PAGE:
All our major donors stood by us during crisis, says Oxfam director

Dave Hillyard, director of partnerships at the charity, says that although it lost 20,000 regular givers soon after the safeguarding scandal emerged, not one major donor withdrew their support

Oxfam did not lose support from a single major donor during the crisis last year, Dave Hillyard, the charity’s director of partnerships has said.

Speaking at the Institute of Fundraising’s major donor conference in central London yesterday, Hillyard said Oxfam had lost 20,000 regular givers soon after allegations of sexual exploitation against the charity’s workers in Haiti in 2011 were published in The Times in February 2018.

But not a single existing major donor withdrew their support for the charity after the revelations, he added.

Hillyard said: "We had 10 days of solid front-page coverage in virtually every single paper in the UK, so the expectation at that point was that we would lose supporters."

He added that during those 10 days after the stories appeared, when staff were working 16-hour days, he instructed the philanthropy team to phone every single major gift supporter and talk to them.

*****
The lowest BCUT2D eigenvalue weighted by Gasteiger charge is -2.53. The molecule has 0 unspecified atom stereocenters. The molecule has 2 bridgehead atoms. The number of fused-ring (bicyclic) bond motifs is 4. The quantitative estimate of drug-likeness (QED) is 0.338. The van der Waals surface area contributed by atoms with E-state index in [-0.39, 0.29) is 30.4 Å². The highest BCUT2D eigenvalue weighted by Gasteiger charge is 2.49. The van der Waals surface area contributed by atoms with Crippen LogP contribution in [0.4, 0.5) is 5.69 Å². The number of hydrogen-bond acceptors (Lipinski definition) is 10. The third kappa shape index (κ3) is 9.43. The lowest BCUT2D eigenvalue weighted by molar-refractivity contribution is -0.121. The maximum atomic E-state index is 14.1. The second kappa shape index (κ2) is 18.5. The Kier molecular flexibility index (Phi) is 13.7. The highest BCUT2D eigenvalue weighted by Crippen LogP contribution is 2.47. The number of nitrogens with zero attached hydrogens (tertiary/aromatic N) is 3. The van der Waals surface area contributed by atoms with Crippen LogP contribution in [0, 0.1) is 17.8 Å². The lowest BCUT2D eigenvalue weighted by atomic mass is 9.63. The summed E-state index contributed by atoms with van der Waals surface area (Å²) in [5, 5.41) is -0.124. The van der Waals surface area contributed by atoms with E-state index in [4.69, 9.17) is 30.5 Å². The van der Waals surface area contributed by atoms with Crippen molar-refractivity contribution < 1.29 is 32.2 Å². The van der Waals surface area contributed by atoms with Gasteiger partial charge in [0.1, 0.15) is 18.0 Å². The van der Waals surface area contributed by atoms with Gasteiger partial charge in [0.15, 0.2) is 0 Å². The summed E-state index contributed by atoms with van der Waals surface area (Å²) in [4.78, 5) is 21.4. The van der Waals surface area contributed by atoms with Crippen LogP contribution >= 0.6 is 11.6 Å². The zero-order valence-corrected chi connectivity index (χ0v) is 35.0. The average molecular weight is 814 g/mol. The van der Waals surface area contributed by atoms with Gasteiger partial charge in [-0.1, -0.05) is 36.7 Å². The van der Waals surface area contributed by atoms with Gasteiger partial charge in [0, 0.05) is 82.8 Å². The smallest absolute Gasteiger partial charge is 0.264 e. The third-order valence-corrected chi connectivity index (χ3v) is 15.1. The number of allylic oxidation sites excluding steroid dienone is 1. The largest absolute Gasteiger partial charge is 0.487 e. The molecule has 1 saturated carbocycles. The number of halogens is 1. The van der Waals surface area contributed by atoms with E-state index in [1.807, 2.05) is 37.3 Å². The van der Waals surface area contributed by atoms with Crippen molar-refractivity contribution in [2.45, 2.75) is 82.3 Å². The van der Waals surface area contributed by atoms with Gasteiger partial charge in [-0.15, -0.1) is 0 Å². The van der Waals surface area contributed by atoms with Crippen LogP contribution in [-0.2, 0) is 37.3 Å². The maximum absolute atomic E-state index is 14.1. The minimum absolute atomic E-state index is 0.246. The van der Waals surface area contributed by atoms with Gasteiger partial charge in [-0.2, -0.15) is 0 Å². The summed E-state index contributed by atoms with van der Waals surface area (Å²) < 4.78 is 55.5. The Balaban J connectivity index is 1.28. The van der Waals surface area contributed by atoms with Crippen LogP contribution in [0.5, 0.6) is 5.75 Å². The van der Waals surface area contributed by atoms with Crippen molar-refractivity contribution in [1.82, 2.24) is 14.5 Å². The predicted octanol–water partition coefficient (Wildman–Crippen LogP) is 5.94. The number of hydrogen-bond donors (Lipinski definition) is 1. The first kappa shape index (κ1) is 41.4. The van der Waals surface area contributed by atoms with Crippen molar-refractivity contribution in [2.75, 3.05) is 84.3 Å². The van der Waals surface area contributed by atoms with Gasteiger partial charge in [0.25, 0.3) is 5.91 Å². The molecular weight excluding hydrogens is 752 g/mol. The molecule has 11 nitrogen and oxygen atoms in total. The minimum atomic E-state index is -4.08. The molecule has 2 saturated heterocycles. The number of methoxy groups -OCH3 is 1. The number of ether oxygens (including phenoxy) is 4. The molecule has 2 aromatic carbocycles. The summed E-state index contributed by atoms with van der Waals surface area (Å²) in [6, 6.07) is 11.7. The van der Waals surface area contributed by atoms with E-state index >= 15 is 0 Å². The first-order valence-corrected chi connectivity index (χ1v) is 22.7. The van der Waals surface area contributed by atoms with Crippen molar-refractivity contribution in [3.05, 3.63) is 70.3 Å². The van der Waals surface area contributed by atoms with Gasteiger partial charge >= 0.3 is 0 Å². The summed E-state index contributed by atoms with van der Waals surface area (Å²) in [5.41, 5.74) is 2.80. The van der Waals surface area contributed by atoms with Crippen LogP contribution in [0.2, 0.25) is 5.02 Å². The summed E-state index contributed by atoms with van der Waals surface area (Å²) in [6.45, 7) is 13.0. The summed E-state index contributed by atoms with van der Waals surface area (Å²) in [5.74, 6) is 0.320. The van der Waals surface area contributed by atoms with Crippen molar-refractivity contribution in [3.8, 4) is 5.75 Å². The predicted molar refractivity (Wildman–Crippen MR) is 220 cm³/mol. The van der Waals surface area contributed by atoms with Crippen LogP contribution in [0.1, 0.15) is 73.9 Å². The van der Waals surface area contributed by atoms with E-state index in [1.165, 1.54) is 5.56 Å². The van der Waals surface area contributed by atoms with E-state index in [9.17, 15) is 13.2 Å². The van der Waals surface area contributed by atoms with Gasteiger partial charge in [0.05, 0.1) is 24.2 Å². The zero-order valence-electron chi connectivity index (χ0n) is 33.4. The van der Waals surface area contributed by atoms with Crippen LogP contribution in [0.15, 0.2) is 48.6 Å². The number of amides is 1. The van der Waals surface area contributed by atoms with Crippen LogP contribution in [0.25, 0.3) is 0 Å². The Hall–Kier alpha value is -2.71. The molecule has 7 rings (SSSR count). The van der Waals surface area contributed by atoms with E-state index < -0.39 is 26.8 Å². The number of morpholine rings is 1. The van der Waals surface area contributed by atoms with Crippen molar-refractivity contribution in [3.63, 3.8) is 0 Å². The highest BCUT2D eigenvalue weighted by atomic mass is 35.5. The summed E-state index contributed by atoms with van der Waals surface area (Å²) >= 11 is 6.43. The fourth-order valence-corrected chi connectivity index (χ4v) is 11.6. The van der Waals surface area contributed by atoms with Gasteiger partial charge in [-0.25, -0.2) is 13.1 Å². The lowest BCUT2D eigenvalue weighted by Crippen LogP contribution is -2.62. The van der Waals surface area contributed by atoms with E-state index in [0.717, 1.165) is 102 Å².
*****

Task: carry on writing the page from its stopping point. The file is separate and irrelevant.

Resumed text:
He said he told staff: "It doesn’t matter if you don’t know what happened in Haiti. If you don’t know what our reactive lines are, just say ‘I don’t know what’s happening, but this is what I do know’. Be honest, be open and be transparent. Tell them what you do know and that you’ll call them back tomorrow when you know more."

Many donors expressed concerns about what had been reported and the impact of the publicity, he said.

"But we didn’t lose a single existing supporter last year through that crisis, which I thought was pretty amazing."

Hillyard said the process had actually brought the team closer to its supporters and had helped it to understand them much more deeply. He urged other charities to gain a better understanding of their major donors.

"Smooth seas never made a better sailor," he said.

One donor responded with an additional donation of £1m and a loan of £10.6m, which the charity could treat as a donation if it could not repay the money.

The charity expects to finish the financial year having raised £21m in major gifts, despite having expected to raise £19.8m, he said.

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